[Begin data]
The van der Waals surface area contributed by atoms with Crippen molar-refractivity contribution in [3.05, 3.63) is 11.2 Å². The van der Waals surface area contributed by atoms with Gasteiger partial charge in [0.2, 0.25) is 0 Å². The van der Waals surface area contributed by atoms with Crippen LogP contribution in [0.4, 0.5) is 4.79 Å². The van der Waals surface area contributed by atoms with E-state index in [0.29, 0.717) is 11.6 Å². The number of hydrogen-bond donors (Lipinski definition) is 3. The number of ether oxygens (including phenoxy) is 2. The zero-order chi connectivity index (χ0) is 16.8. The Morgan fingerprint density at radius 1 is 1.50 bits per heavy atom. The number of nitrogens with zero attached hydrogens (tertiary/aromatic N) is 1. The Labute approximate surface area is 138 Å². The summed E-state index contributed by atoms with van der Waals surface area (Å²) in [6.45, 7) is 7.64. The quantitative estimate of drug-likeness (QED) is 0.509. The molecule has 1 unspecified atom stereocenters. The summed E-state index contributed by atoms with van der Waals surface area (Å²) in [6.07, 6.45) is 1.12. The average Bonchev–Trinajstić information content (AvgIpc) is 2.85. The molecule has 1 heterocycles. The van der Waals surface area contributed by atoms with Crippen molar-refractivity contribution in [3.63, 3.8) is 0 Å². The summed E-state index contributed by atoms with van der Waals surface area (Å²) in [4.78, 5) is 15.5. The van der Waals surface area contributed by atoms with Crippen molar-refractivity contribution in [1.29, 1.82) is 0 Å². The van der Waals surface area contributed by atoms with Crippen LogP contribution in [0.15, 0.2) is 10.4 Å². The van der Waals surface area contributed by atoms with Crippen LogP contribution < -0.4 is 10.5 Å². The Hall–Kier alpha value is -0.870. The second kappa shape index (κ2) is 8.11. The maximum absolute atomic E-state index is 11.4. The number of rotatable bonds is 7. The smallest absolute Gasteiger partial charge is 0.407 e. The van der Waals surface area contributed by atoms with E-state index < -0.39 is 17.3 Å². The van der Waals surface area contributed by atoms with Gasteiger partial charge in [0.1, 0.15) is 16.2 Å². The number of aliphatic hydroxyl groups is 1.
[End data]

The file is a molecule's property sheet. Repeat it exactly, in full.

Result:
The van der Waals surface area contributed by atoms with Crippen molar-refractivity contribution in [3.05, 3.63) is 11.2 Å². The van der Waals surface area contributed by atoms with Gasteiger partial charge in [0.2, 0.25) is 0 Å². The van der Waals surface area contributed by atoms with Crippen LogP contribution in [0.4, 0.5) is 4.79 Å². The van der Waals surface area contributed by atoms with E-state index in [0.29, 0.717) is 11.6 Å². The number of hydrogen-bond donors (Lipinski definition) is 3. The number of ether oxygens (including phenoxy) is 2. The zero-order chi connectivity index (χ0) is 16.8. The Morgan fingerprint density at radius 1 is 1.50 bits per heavy atom. The number of nitrogens with zero attached hydrogens (tertiary/aromatic N) is 1. The Labute approximate surface area is 138 Å². The summed E-state index contributed by atoms with van der Waals surface area (Å²) in [6.45, 7) is 7.64. The quantitative estimate of drug-likeness (QED) is 0.509. The molecule has 1 unspecified atom stereocenters. The summed E-state index contributed by atoms with van der Waals surface area (Å²) in [6.07, 6.45) is 1.12. The average Bonchev–Trinajstić information content (AvgIpc) is 2.85. The molecule has 1 heterocycles. The van der Waals surface area contributed by atoms with Crippen molar-refractivity contribution in [3.63, 3.8) is 0 Å². The summed E-state index contributed by atoms with van der Waals surface area (Å²) in [4.78, 5) is 15.5. The van der Waals surface area contributed by atoms with Crippen molar-refractivity contribution in [1.29, 1.82) is 0 Å². The van der Waals surface area contributed by atoms with Crippen LogP contribution in [0.15, 0.2) is 10.4 Å². The van der Waals surface area contributed by atoms with Crippen LogP contribution < -0.4 is 10.5 Å². The Hall–Kier alpha value is -0.870. The second kappa shape index (κ2) is 8.11. The maximum absolute atomic E-state index is 11.4. The number of rotatable bonds is 7. The smallest absolute Gasteiger partial charge is 0.407 e. The van der Waals surface area contributed by atoms with E-state index < -0.39 is 17.3 Å². The van der Waals surface area contributed by atoms with Gasteiger partial charge in [0.1, 0.15) is 16.2 Å². The number of aliphatic hydroxyl groups is 1.